Eniko: How do you keep yourself motivated? 

John: I do smaller competitions where all ages can join, and then hopefully one day I can try my hand at the GFA ICAC competitions as my teachers did. There hasn't been a Filipino to have won the GFA competition. So if I could be the first one to win, that would be pretty awesome.  

Eniko: So smaller projects besides teaching?  

John: Yes. But I've accomplished one major project, which is to donate modern recordings of old Filipino music to the Pollak Library. Right now, we're finishing the paperwork, and I am now an official contributor to the Library's archives. I've also donated a document of a transcriber whose history was burnt into the ground so there was no record of him. Only this small piece of paper that I was given with other sheets of music. I think it is a hidden document, not available to the public at the moment, but for me, it was important to donate it in case any other Filipino artists that want to do research, can find records of this. I feel I was lucky to contribute.  

So that's one of the goals that I've achieved so far this year, right after graduation. And hopefully, I can do more. And they actually want me to do more, but I have a lot of things to worry about.  

Eniko: That sounds a really big work! Did anyone help with the recordings?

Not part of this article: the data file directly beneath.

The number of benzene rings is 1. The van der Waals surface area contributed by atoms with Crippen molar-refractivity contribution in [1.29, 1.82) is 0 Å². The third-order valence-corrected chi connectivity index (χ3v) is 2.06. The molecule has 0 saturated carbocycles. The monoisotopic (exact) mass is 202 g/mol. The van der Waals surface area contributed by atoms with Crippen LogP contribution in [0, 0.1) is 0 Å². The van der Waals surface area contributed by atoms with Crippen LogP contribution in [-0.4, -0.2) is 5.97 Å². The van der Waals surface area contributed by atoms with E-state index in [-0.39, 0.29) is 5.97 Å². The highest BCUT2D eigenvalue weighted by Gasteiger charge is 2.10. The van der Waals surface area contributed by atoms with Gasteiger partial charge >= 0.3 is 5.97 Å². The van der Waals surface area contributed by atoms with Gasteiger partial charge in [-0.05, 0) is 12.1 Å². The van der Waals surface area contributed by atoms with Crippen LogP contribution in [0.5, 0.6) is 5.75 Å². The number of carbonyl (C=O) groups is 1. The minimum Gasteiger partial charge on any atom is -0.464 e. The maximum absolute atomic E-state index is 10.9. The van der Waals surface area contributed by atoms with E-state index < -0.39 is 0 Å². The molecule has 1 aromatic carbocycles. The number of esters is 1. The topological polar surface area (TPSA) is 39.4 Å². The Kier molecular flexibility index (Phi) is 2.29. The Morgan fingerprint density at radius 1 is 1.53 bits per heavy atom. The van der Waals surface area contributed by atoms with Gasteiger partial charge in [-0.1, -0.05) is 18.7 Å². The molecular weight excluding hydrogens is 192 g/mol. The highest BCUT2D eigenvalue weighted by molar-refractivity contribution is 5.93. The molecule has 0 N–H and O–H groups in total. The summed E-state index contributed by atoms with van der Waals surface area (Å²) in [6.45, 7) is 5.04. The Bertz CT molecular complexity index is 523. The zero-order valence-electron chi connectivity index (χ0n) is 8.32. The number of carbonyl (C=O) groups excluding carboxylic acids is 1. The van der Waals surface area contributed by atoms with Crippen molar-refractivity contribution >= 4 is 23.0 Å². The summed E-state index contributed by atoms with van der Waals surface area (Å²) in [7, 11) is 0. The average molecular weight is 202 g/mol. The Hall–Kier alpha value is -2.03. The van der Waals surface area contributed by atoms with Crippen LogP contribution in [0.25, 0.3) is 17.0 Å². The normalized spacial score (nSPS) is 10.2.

John: Love Souls Production has given me a deal. I was actually really surprised when the main producer of this independent label, Adam Valenzuela came to my senior recital and told me that if I needed to record anything, I should go to him first.  

This guy, Adam, was the one that signed me up for the Music Department in Cerritos, because I told him I was scared of doing it at a late age. If it wasn't for him, I wouldn't be in this situation right now. He's a really nice guy.  

Eniko: We talked about learning music at an older age. Do you think I could learn to play guitar at the age of 30? 

John: I think it's not so much of do you think you can? Or do I think you can?  It's how willing are you to go about understanding something that you think you're not capable of doing.

It's the smaller steps that open the bigger doors for you to enter.

And at first, it will be difficult.

You can't finish your first mountain in just two steps.

That's never easy. And if you take the smaller steps and you understand that there will be work involved, it's possible. I don't guarantee anything, but I do guarantee that if you have patience, things will happen, and you will learn.  

Eniko: Do you have any success stories in this field? 

John: I teach all ages, but my oldest learner was a lady in her 70s. She played violin and cello for 20 years. She was able to play guitar in just six months.  

Granted, she had prior experience in music theory and orchestra, but it's still different. It is very hard to learn how to play the guitar because the guitar is a small orchestra itself. I'm quoting Andres Segovia, but it is true. I think anybody can achieve smaller things, and the smaller things can get bigger and bigger when you put work into them.  

In the next article, we will discuss what challenges children and teachers face and how can they be overcome.

More articles from the author

By clicking “Accept All”, you agree to the storing of cookies on your device to enhance site navigation, analyze site usage, and assist in our marketing efforts.